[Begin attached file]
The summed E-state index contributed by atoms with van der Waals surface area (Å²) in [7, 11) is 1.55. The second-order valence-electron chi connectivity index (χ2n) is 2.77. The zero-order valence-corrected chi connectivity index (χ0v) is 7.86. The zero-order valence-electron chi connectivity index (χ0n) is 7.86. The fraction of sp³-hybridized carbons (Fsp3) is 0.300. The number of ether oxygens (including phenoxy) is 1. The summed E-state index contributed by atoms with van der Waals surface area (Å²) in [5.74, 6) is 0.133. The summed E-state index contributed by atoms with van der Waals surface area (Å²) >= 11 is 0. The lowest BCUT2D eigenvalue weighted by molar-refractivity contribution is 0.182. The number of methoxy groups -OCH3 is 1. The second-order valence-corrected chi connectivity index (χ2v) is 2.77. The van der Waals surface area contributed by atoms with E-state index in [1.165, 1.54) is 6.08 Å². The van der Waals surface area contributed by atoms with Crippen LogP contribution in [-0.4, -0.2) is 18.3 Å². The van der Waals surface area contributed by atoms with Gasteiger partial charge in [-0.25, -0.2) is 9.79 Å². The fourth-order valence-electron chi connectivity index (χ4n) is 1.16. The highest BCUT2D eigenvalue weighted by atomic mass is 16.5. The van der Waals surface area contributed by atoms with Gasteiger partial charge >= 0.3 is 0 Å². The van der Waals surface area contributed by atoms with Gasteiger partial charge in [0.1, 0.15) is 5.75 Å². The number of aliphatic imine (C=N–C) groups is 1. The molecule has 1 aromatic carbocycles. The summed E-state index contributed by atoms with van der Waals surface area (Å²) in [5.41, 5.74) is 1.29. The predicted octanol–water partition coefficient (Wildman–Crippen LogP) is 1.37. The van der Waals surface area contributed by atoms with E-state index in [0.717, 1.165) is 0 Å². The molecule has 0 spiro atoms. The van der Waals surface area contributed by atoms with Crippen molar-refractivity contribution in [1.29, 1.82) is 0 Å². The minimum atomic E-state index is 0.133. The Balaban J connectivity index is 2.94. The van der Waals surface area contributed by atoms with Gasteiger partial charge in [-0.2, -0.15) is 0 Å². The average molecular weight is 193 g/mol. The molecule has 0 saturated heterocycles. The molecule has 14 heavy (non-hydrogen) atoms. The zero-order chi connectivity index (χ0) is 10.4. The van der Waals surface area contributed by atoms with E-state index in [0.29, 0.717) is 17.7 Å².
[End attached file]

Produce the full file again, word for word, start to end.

The summed E-state index contributed by atoms with van der Waals surface area (Å²) in [7, 11) is 1.55. The second-order valence-electron chi connectivity index (χ2n) is 2.77. The zero-order valence-corrected chi connectivity index (χ0v) is 7.86. The zero-order valence-electron chi connectivity index (χ0n) is 7.86. The fraction of sp³-hybridized carbons (Fsp3) is 0.300. The number of ether oxygens (including phenoxy) is 1. The summed E-state index contributed by atoms with van der Waals surface area (Å²) in [5.74, 6) is 0.133. The summed E-state index contributed by atoms with van der Waals surface area (Å²) >= 11 is 0. The lowest BCUT2D eigenvalue weighted by molar-refractivity contribution is 0.182. The number of methoxy groups -OCH3 is 1. The second-order valence-corrected chi connectivity index (χ2v) is 2.77. The van der Waals surface area contributed by atoms with E-state index in [1.165, 1.54) is 6.08 Å². The van der Waals surface area contributed by atoms with Crippen LogP contribution in [-0.4, -0.2) is 18.3 Å². The van der Waals surface area contributed by atoms with Gasteiger partial charge in [-0.25, -0.2) is 9.79 Å². The fourth-order valence-electron chi connectivity index (χ4n) is 1.16. The highest BCUT2D eigenvalue weighted by atomic mass is 16.5. The van der Waals surface area contributed by atoms with Gasteiger partial charge >= 0.3 is 0 Å². The van der Waals surface area contributed by atoms with Gasteiger partial charge in [0.1, 0.15) is 5.75 Å². The number of aliphatic imine (C=N–C) groups is 1. The molecule has 1 aromatic carbocycles. The summed E-state index contributed by atoms with van der Waals surface area (Å²) in [5.41, 5.74) is 1.29. The predicted octanol–water partition coefficient (Wildman–Crippen LogP) is 1.37. The van der Waals surface area contributed by atoms with E-state index in [0.717, 1.165) is 0 Å². The molecule has 0 spiro atoms. The van der Waals surface area contributed by atoms with Crippen molar-refractivity contribution in [1.29, 1.82) is 0 Å². The minimum atomic E-state index is 0.133. The Balaban J connectivity index is 2.94. The van der Waals surface area contributed by atoms with Gasteiger partial charge in [-0.2, -0.15) is 0 Å². The average molecular weight is 193 g/mol. The molecule has 0 saturated heterocycles. The molecule has 14 heavy (non-hydrogen) atoms. The zero-order chi connectivity index (χ0) is 10.4. The van der Waals surface area contributed by atoms with E-state index in [0.29, 0.717) is 17.7 Å².